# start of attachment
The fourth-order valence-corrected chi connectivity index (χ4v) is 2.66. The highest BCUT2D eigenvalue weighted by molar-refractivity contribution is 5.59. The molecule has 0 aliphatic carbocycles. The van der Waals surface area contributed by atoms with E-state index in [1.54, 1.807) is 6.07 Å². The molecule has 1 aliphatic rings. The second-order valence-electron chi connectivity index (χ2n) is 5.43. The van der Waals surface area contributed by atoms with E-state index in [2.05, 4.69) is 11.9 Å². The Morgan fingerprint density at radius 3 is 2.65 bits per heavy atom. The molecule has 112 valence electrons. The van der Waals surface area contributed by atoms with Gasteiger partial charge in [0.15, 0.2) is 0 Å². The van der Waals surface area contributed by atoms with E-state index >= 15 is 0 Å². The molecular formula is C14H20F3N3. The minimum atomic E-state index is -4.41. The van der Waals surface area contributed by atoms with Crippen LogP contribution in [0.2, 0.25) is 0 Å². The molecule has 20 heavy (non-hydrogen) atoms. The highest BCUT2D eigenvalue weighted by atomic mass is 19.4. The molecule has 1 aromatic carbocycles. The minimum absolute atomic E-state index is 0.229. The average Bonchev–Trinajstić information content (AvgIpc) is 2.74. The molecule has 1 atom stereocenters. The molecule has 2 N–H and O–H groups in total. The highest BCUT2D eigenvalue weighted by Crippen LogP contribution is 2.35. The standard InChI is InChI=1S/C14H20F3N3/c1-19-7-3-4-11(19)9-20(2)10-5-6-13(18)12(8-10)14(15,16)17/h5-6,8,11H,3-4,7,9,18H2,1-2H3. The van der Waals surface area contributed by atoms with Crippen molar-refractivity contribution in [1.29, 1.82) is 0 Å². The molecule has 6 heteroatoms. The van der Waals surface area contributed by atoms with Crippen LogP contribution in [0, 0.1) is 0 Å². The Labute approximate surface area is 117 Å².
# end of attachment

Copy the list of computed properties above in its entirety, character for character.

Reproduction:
The fourth-order valence-corrected chi connectivity index (χ4v) is 2.66. The highest BCUT2D eigenvalue weighted by molar-refractivity contribution is 5.59. The molecule has 0 aliphatic carbocycles. The van der Waals surface area contributed by atoms with E-state index in [1.54, 1.807) is 6.07 Å². The molecule has 1 aliphatic rings. The second-order valence-electron chi connectivity index (χ2n) is 5.43. The van der Waals surface area contributed by atoms with E-state index in [2.05, 4.69) is 11.9 Å². The Morgan fingerprint density at radius 3 is 2.65 bits per heavy atom. The molecule has 112 valence electrons. The van der Waals surface area contributed by atoms with Gasteiger partial charge in [0.15, 0.2) is 0 Å². The van der Waals surface area contributed by atoms with E-state index >= 15 is 0 Å². The molecular formula is C14H20F3N3. The minimum atomic E-state index is -4.41. The van der Waals surface area contributed by atoms with Crippen LogP contribution in [0.2, 0.25) is 0 Å². The molecule has 20 heavy (non-hydrogen) atoms. The highest BCUT2D eigenvalue weighted by atomic mass is 19.4. The molecule has 1 aromatic carbocycles. The minimum absolute atomic E-state index is 0.229. The average Bonchev–Trinajstić information content (AvgIpc) is 2.74. The molecule has 1 atom stereocenters. The molecule has 2 N–H and O–H groups in total. The highest BCUT2D eigenvalue weighted by Crippen LogP contribution is 2.35. The standard InChI is InChI=1S/C14H20F3N3/c1-19-7-3-4-11(19)9-20(2)10-5-6-13(18)12(8-10)14(15,16)17/h5-6,8,11H,3-4,7,9,18H2,1-2H3. The van der Waals surface area contributed by atoms with Crippen molar-refractivity contribution in [1.29, 1.82) is 0 Å². The molecule has 6 heteroatoms. The van der Waals surface area contributed by atoms with Crippen LogP contribution in [0, 0.1) is 0 Å². The Labute approximate surface area is 117 Å².